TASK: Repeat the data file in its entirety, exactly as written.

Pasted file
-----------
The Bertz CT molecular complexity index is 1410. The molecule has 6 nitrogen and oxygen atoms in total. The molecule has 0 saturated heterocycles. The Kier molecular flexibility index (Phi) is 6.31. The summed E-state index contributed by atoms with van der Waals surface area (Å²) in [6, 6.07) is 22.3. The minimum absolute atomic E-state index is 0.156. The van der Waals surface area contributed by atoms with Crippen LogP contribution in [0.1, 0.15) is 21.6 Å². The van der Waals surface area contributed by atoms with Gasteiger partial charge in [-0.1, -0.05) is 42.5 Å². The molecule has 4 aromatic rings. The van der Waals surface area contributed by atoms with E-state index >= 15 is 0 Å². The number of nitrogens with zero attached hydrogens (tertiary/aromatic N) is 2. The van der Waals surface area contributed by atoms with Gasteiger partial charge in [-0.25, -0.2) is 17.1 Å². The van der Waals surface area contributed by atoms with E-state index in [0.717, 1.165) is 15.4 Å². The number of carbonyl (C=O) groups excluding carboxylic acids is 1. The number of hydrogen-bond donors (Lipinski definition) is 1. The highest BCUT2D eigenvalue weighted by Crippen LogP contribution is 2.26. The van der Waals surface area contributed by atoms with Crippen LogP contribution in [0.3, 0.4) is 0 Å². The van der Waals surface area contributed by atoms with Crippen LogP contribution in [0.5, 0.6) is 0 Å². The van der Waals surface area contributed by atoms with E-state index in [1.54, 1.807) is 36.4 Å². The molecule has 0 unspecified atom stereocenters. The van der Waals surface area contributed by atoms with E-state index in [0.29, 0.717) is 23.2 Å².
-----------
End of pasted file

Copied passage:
The Bertz CT molecular complexity index is 1410. The molecule has 6 nitrogen and oxygen atoms in total. The molecule has 0 saturated heterocycles. The Kier molecular flexibility index (Phi) is 6.31. The summed E-state index contributed by atoms with van der Waals surface area (Å²) in [6, 6.07) is 22.3. The minimum absolute atomic E-state index is 0.156. The van der Waals surface area contributed by atoms with Crippen LogP contribution in [0.1, 0.15) is 21.6 Å². The van der Waals surface area contributed by atoms with Gasteiger partial charge in [-0.1, -0.05) is 42.5 Å². The molecule has 4 aromatic rings. The van der Waals surface area contributed by atoms with E-state index >= 15 is 0 Å². The number of nitrogens with zero attached hydrogens (tertiary/aromatic N) is 2. The van der Waals surface area contributed by atoms with Gasteiger partial charge in [-0.25, -0.2) is 17.1 Å². The van der Waals surface area contributed by atoms with E-state index in [0.717, 1.165) is 15.4 Å². The number of carbonyl (C=O) groups excluding carboxylic acids is 1. The number of hydrogen-bond donors (Lipinski definition) is 1. The highest BCUT2D eigenvalue weighted by Crippen LogP contribution is 2.26. The van der Waals surface area contributed by atoms with Crippen LogP contribution in [0.3, 0.4) is 0 Å². The van der Waals surface area contributed by atoms with Crippen LogP contribution in [0.5, 0.6) is 0 Å². The van der Waals surface area contributed by atoms with E-state index in [1.54, 1.807) is 36.4 Å². The molecule has 0 unspecified atom stereocenters. The van der Waals surface area contributed by atoms with E-state index in [0.29, 0.717) is 23.2 Å².